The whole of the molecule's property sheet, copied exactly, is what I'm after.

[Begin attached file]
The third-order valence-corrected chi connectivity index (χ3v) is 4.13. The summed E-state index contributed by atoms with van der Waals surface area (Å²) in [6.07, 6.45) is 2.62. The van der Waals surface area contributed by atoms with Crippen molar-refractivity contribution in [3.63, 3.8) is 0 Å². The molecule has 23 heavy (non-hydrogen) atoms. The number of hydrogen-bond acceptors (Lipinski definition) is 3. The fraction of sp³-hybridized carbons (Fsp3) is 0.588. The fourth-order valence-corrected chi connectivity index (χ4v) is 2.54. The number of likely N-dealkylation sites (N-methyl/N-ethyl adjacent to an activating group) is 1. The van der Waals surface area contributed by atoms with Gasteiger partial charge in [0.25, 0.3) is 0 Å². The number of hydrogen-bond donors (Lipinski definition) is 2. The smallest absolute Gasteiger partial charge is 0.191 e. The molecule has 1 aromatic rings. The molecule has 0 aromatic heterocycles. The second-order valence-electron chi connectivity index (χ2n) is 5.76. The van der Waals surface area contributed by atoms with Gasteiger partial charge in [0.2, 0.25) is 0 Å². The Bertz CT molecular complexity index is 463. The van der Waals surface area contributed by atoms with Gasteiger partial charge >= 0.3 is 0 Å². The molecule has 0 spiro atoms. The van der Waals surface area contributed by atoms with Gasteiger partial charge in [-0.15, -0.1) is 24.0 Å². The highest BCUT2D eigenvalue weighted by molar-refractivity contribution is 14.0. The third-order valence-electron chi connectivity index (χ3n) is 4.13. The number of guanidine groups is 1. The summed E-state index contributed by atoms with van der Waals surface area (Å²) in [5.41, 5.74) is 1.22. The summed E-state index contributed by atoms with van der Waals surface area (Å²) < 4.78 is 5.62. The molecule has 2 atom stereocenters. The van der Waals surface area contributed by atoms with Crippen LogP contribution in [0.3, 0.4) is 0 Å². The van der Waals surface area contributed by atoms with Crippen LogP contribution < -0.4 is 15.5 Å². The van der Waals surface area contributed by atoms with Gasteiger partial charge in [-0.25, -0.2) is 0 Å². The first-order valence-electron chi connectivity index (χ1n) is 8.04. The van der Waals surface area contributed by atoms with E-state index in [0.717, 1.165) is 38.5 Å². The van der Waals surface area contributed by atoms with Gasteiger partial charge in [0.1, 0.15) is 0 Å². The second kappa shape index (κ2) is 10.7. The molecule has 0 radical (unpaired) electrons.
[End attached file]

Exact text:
The third-order valence-corrected chi connectivity index (χ3v) is 4.13. The summed E-state index contributed by atoms with van der Waals surface area (Å²) in [6.07, 6.45) is 2.62. The van der Waals surface area contributed by atoms with Crippen molar-refractivity contribution in [3.63, 3.8) is 0 Å². The molecule has 23 heavy (non-hydrogen) atoms. The number of hydrogen-bond acceptors (Lipinski definition) is 3. The fraction of sp³-hybridized carbons (Fsp3) is 0.588. The fourth-order valence-corrected chi connectivity index (χ4v) is 2.54. The number of likely N-dealkylation sites (N-methyl/N-ethyl adjacent to an activating group) is 1. The van der Waals surface area contributed by atoms with Gasteiger partial charge in [0.25, 0.3) is 0 Å². The number of hydrogen-bond donors (Lipinski definition) is 2. The smallest absolute Gasteiger partial charge is 0.191 e. The molecule has 1 aromatic rings. The molecule has 0 aromatic heterocycles. The second-order valence-electron chi connectivity index (χ2n) is 5.76. The van der Waals surface area contributed by atoms with Gasteiger partial charge in [0.2, 0.25) is 0 Å². The Bertz CT molecular complexity index is 463. The van der Waals surface area contributed by atoms with Gasteiger partial charge >= 0.3 is 0 Å². The molecule has 0 spiro atoms. The van der Waals surface area contributed by atoms with Gasteiger partial charge in [-0.15, -0.1) is 24.0 Å². The highest BCUT2D eigenvalue weighted by molar-refractivity contribution is 14.0. The third-order valence-electron chi connectivity index (χ3n) is 4.13. The number of guanidine groups is 1. The summed E-state index contributed by atoms with van der Waals surface area (Å²) in [5.41, 5.74) is 1.22. The summed E-state index contributed by atoms with van der Waals surface area (Å²) < 4.78 is 5.62. The molecule has 2 atom stereocenters. The van der Waals surface area contributed by atoms with Crippen LogP contribution in [0.3, 0.4) is 0 Å². The van der Waals surface area contributed by atoms with Crippen LogP contribution < -0.4 is 15.5 Å². The van der Waals surface area contributed by atoms with Gasteiger partial charge in [-0.25, -0.2) is 0 Å². The first-order valence-electron chi connectivity index (χ1n) is 8.04. The van der Waals surface area contributed by atoms with E-state index in [0.717, 1.165) is 38.5 Å². The van der Waals surface area contributed by atoms with Gasteiger partial charge in [0.1, 0.15) is 0 Å². The second kappa shape index (κ2) is 10.7. The molecule has 0 radical (unpaired) electrons.